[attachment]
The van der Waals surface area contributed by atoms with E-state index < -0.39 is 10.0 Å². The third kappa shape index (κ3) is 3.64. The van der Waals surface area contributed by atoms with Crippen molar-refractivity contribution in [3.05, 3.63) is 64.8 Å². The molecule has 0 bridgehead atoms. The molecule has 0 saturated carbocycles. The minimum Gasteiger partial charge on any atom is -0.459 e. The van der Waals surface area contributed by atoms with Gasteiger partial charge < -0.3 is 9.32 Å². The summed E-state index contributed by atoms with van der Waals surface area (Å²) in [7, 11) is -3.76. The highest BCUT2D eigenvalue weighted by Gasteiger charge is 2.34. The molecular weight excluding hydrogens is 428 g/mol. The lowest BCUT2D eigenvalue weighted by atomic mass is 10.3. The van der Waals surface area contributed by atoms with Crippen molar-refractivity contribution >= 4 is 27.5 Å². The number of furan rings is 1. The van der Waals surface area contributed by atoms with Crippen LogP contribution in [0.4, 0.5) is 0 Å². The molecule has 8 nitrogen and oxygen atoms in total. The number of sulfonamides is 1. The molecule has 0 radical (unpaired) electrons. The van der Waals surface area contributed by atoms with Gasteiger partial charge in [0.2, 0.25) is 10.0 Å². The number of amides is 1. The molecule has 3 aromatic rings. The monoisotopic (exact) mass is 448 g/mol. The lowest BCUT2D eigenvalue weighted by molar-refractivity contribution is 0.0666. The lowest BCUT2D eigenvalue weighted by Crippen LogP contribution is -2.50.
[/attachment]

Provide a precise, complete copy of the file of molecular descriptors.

The van der Waals surface area contributed by atoms with E-state index < -0.39 is 10.0 Å². The third kappa shape index (κ3) is 3.64. The van der Waals surface area contributed by atoms with Crippen molar-refractivity contribution in [3.05, 3.63) is 64.8 Å². The molecule has 0 bridgehead atoms. The molecule has 0 saturated carbocycles. The minimum Gasteiger partial charge on any atom is -0.459 e. The van der Waals surface area contributed by atoms with Gasteiger partial charge < -0.3 is 9.32 Å². The summed E-state index contributed by atoms with van der Waals surface area (Å²) in [7, 11) is -3.76. The highest BCUT2D eigenvalue weighted by Gasteiger charge is 2.34. The molecular weight excluding hydrogens is 428 g/mol. The lowest BCUT2D eigenvalue weighted by atomic mass is 10.3. The van der Waals surface area contributed by atoms with Crippen molar-refractivity contribution >= 4 is 27.5 Å². The number of furan rings is 1. The van der Waals surface area contributed by atoms with Crippen LogP contribution in [0.4, 0.5) is 0 Å². The molecule has 8 nitrogen and oxygen atoms in total. The number of sulfonamides is 1. The molecule has 0 radical (unpaired) electrons. The van der Waals surface area contributed by atoms with Gasteiger partial charge in [0.2, 0.25) is 10.0 Å². The number of amides is 1. The molecule has 3 aromatic rings. The monoisotopic (exact) mass is 448 g/mol. The lowest BCUT2D eigenvalue weighted by molar-refractivity contribution is 0.0666. The lowest BCUT2D eigenvalue weighted by Crippen LogP contribution is -2.50.